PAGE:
Last time the crowd ignored the signs; this time they didn’t need them. People were much quieter, more attentive. This was not just because the audience was smaller, but because the music was so different. Last time this was a “noisy gig” room with loud, free-form improvisation by Elliott Sharp and Christian Marclay; this time the punters were quietly focused on pianist Daan Vandewalle as he played the first four of Stockhausen‘s Klavierstücke – brief, meticulous, distilled works that require full attention to be appreciated. The type of music played will change the nature of the audience’s response to the performers, even in the same room with largely the same type of audience.

The gig, planned before Stockhausen’s unexpected death but now turned into a memorial, was intended to place the composer in a living, continuing tradition of radical music. The evening concluded with Robin Rimbaud‘s Opus 2128, an imitation of Stockhausen’s Opus 1970, in which the musicians mimicked a recorded collage of Beethoven’s music, much of it heard only by the performers themselves. Rimbaud’s piece was a reconstructed realisation of Stockhausen’s concept, with Stockhausen’s music now worked into the mix alongside his predecessor, assimilated into history.
The main event of the night was a performance of Kontakte, Stockhausen’s famed 1960 electronic composition, to which he added parts for a live pianist and percussionist. Interestingly, the programme notes claimed that Stockhausen originally tried working with musicians improvising to the prerecorded tape, but was dissatisfied with the results and wrote a fully composed score. Vandewalle and percussionist Chris Cutler attempted to recapture Stockhausen’s original intention with their own improvisation.
I doubt he would have been very happy with the result. There were two main problems. The first was that Cutler played too much. This is the perennial curse of musicians left to their own devices: once they’ve started, they never see any reason to stop. (Vandewalle didn’t have this problem so badly: as a pianist, his instrument was harmonically and timbrally restricted to complementing only some of Stockhausen’s tape. His playing was much closer in style to the written score than Cutler’s.)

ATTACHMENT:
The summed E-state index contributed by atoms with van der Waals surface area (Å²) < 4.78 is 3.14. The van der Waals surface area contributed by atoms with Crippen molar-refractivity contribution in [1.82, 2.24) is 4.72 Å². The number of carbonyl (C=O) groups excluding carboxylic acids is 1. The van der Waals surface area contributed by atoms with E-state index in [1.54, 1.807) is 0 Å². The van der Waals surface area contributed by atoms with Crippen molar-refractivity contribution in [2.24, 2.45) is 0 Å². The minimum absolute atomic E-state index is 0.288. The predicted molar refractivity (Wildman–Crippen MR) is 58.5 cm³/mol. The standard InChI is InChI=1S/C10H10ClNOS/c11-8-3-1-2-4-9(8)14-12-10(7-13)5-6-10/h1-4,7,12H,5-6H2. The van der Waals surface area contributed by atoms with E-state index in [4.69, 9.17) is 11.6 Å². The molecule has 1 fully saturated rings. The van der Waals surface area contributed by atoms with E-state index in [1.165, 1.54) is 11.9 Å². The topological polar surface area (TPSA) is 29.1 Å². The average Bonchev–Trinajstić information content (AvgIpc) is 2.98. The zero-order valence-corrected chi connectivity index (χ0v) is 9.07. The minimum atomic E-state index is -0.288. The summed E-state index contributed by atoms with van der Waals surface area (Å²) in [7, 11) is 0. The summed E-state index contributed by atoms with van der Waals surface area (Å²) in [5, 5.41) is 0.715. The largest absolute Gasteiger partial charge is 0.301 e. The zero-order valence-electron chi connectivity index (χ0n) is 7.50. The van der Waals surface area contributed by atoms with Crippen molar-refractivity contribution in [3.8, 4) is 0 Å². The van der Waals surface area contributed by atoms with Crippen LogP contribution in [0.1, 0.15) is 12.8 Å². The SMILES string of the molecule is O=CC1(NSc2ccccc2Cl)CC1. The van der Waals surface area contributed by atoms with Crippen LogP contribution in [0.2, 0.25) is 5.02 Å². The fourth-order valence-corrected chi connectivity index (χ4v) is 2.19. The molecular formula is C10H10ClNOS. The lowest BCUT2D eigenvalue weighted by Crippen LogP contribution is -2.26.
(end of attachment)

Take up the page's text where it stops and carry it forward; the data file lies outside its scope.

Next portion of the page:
Cutler used a wide array of instruments and techniques – interestingly, he used electronic processing on many of his sounds, adding another electronic layer to the vintage electronics on tape. This expansion of the understanding of the sonic diversity found in percussion music was intriguing, but too often it drowned out the original tape part. When it could be heard, the tape was remarkable for how contemporary its vocabulary of pitch shifts, phasing, and modulation sounded.
This was the other problem: the tape – a stereo mixdown of the 4-track original – was too quiet in the mix. Stockhausen always saw himself as at least an equal peformer when controlling the sound projection of his tapes, and would constantly monitor and adjust the mix and balance to allow for the vagaries of the performers and the acoustics of the space. At this gig, the tape was rarely allowed to emerge into the foreground, and so was relegated to a passive backdrop over which the musicians could improvise. They came to bury Stockhausen, not praise him.
To balance these two negatives, two positive things were learned from the experiment. One was that, as romantic era musicians who deviated from a literal interpretation of a written score could move closer to the music rather than abandon the composer’s single intention, so there are now musicians with a live, mutable sense of how to perform music of the 20th century avant-garde. This unique sound-world has a life of its own, not frozen on the page, forever hypothetical. Even knowing nothing about that first, unsatisfactory improvised performance of Kontakte, I would bet that Cutler and Vandewalle were much closer to what Stockhausen had in mind (this is of course in large part due to the example of the composer’s own score).
The other positive is that it is possible for Stockhausen’s music to continue outside of the museum. As much as any conventional orchestral composer, if not moreso, Stockhausen depended upon large, established infrastructures to present his work. In his discussion of performing Kontakte, he describes the technology needed to properly present the 4-channel tape to his requirements, in addition to needing 10 microphones onstage to properly capture the sound of the two performers, to fully realise his artistic intentions. This is music which needs curators, institutions – much the same way that many postwar visual artists are dependent upon controlled, neutral gallery space, constant maintenance, and supervision, to present and preserve their works.